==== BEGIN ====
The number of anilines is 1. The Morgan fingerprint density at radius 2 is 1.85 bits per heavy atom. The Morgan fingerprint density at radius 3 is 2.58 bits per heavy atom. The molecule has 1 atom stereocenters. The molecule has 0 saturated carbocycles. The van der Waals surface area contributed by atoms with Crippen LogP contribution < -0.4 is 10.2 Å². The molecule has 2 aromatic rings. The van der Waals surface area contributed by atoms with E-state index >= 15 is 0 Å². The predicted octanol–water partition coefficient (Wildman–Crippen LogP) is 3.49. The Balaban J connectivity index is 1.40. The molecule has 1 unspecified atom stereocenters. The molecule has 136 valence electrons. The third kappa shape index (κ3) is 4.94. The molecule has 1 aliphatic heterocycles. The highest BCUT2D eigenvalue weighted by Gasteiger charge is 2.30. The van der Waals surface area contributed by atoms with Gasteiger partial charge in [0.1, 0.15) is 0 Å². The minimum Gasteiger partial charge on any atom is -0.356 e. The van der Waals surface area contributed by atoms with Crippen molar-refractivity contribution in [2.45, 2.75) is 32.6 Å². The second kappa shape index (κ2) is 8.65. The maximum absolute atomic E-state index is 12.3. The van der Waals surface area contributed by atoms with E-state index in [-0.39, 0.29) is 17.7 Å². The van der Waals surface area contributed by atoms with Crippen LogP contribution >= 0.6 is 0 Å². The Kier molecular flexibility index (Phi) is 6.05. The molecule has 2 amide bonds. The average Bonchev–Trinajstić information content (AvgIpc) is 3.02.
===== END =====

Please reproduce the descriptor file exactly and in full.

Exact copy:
The number of anilines is 1. The Morgan fingerprint density at radius 2 is 1.85 bits per heavy atom. The Morgan fingerprint density at radius 3 is 2.58 bits per heavy atom. The molecule has 1 atom stereocenters. The molecule has 0 saturated carbocycles. The van der Waals surface area contributed by atoms with Crippen LogP contribution < -0.4 is 10.2 Å². The molecule has 2 aromatic rings. The van der Waals surface area contributed by atoms with E-state index >= 15 is 0 Å². The predicted octanol–water partition coefficient (Wildman–Crippen LogP) is 3.49. The Balaban J connectivity index is 1.40. The molecule has 1 unspecified atom stereocenters. The molecule has 136 valence electrons. The third kappa shape index (κ3) is 4.94. The molecule has 1 aliphatic heterocycles. The highest BCUT2D eigenvalue weighted by Gasteiger charge is 2.30. The van der Waals surface area contributed by atoms with Gasteiger partial charge in [0.1, 0.15) is 0 Å². The minimum Gasteiger partial charge on any atom is -0.356 e. The van der Waals surface area contributed by atoms with Crippen molar-refractivity contribution in [2.45, 2.75) is 32.6 Å². The second kappa shape index (κ2) is 8.65. The maximum absolute atomic E-state index is 12.3. The van der Waals surface area contributed by atoms with E-state index in [-0.39, 0.29) is 17.7 Å². The van der Waals surface area contributed by atoms with Crippen LogP contribution >= 0.6 is 0 Å². The Kier molecular flexibility index (Phi) is 6.05. The molecule has 2 amide bonds. The average Bonchev–Trinajstić information content (AvgIpc) is 3.02.